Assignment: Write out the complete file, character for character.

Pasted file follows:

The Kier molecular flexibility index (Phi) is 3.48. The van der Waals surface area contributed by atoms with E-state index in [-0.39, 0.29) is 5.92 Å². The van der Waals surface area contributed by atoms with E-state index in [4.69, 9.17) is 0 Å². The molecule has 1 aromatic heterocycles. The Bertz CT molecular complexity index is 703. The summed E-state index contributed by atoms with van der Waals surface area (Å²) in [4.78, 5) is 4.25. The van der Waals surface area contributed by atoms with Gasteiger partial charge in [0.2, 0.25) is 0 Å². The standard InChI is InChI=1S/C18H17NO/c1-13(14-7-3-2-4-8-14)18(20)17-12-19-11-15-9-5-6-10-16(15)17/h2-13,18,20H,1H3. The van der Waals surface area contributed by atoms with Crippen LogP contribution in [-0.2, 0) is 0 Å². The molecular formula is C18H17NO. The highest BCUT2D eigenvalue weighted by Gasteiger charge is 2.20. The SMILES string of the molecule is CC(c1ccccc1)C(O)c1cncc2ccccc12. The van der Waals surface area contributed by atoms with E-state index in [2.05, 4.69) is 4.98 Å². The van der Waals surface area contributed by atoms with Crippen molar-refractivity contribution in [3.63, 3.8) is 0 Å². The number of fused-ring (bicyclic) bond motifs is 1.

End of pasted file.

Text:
The Kier molecular flexibility index (Phi) is 3.48. The van der Waals surface area contributed by atoms with E-state index in [-0.39, 0.29) is 5.92 Å². The van der Waals surface area contributed by atoms with E-state index in [4.69, 9.17) is 0 Å². The molecule has 1 aromatic heterocycles. The Bertz CT molecular complexity index is 703. The summed E-state index contributed by atoms with van der Waals surface area (Å²) in [4.78, 5) is 4.25. The van der Waals surface area contributed by atoms with Gasteiger partial charge in [0.2, 0.25) is 0 Å². The standard InChI is InChI=1S/C18H17NO/c1-13(14-7-3-2-4-8-14)18(20)17-12-19-11-15-9-5-6-10-16(15)17/h2-13,18,20H,1H3. The van der Waals surface area contributed by atoms with Crippen LogP contribution in [-0.2, 0) is 0 Å². The molecular formula is C18H17NO. The highest BCUT2D eigenvalue weighted by Gasteiger charge is 2.20. The SMILES string of the molecule is CC(c1ccccc1)C(O)c1cncc2ccccc12. The van der Waals surface area contributed by atoms with E-state index in [2.05, 4.69) is 4.98 Å². The van der Waals surface area contributed by atoms with Crippen molar-refractivity contribution in [3.63, 3.8) is 0 Å². The number of fused-ring (bicyclic) bond motifs is 1.